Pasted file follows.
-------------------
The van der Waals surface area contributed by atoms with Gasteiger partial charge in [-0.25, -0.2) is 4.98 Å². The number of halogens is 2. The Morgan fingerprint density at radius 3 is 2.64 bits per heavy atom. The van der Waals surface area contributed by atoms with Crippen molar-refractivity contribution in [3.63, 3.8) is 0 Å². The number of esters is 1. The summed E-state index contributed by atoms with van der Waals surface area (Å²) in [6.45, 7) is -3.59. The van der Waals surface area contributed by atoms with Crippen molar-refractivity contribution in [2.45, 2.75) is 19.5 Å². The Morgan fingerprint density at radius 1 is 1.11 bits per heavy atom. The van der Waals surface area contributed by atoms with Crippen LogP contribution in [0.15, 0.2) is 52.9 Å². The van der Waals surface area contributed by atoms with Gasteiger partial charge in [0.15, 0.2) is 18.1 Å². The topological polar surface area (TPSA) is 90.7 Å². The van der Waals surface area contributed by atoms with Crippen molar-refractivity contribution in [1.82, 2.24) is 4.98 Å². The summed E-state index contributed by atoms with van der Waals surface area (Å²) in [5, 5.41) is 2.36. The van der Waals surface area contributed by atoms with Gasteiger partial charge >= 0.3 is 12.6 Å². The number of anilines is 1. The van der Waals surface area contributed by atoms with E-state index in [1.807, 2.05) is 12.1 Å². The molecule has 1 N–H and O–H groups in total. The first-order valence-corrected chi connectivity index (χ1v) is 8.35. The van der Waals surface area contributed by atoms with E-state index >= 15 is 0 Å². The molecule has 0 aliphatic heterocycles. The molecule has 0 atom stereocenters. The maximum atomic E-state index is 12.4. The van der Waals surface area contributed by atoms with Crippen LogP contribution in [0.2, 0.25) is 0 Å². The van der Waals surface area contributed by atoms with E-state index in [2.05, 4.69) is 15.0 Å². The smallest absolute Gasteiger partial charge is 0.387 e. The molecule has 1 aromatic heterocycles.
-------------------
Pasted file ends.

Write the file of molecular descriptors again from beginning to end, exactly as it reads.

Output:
The van der Waals surface area contributed by atoms with Gasteiger partial charge in [-0.25, -0.2) is 4.98 Å². The number of halogens is 2. The Morgan fingerprint density at radius 3 is 2.64 bits per heavy atom. The van der Waals surface area contributed by atoms with Crippen molar-refractivity contribution in [3.63, 3.8) is 0 Å². The number of esters is 1. The summed E-state index contributed by atoms with van der Waals surface area (Å²) in [6.45, 7) is -3.59. The van der Waals surface area contributed by atoms with Crippen molar-refractivity contribution in [2.45, 2.75) is 19.5 Å². The Morgan fingerprint density at radius 1 is 1.11 bits per heavy atom. The van der Waals surface area contributed by atoms with Crippen LogP contribution in [0.15, 0.2) is 52.9 Å². The van der Waals surface area contributed by atoms with Gasteiger partial charge in [0.15, 0.2) is 18.1 Å². The topological polar surface area (TPSA) is 90.7 Å². The van der Waals surface area contributed by atoms with Crippen molar-refractivity contribution in [1.82, 2.24) is 4.98 Å². The summed E-state index contributed by atoms with van der Waals surface area (Å²) in [5, 5.41) is 2.36. The van der Waals surface area contributed by atoms with Gasteiger partial charge >= 0.3 is 12.6 Å². The number of anilines is 1. The van der Waals surface area contributed by atoms with E-state index in [1.807, 2.05) is 12.1 Å². The molecule has 1 N–H and O–H groups in total. The first-order valence-corrected chi connectivity index (χ1v) is 8.35. The van der Waals surface area contributed by atoms with E-state index >= 15 is 0 Å². The molecule has 0 aliphatic heterocycles. The molecule has 0 atom stereocenters. The maximum atomic E-state index is 12.4. The van der Waals surface area contributed by atoms with Crippen LogP contribution in [0.2, 0.25) is 0 Å². The van der Waals surface area contributed by atoms with E-state index in [2.05, 4.69) is 15.0 Å². The smallest absolute Gasteiger partial charge is 0.387 e. The molecule has 1 aromatic heterocycles.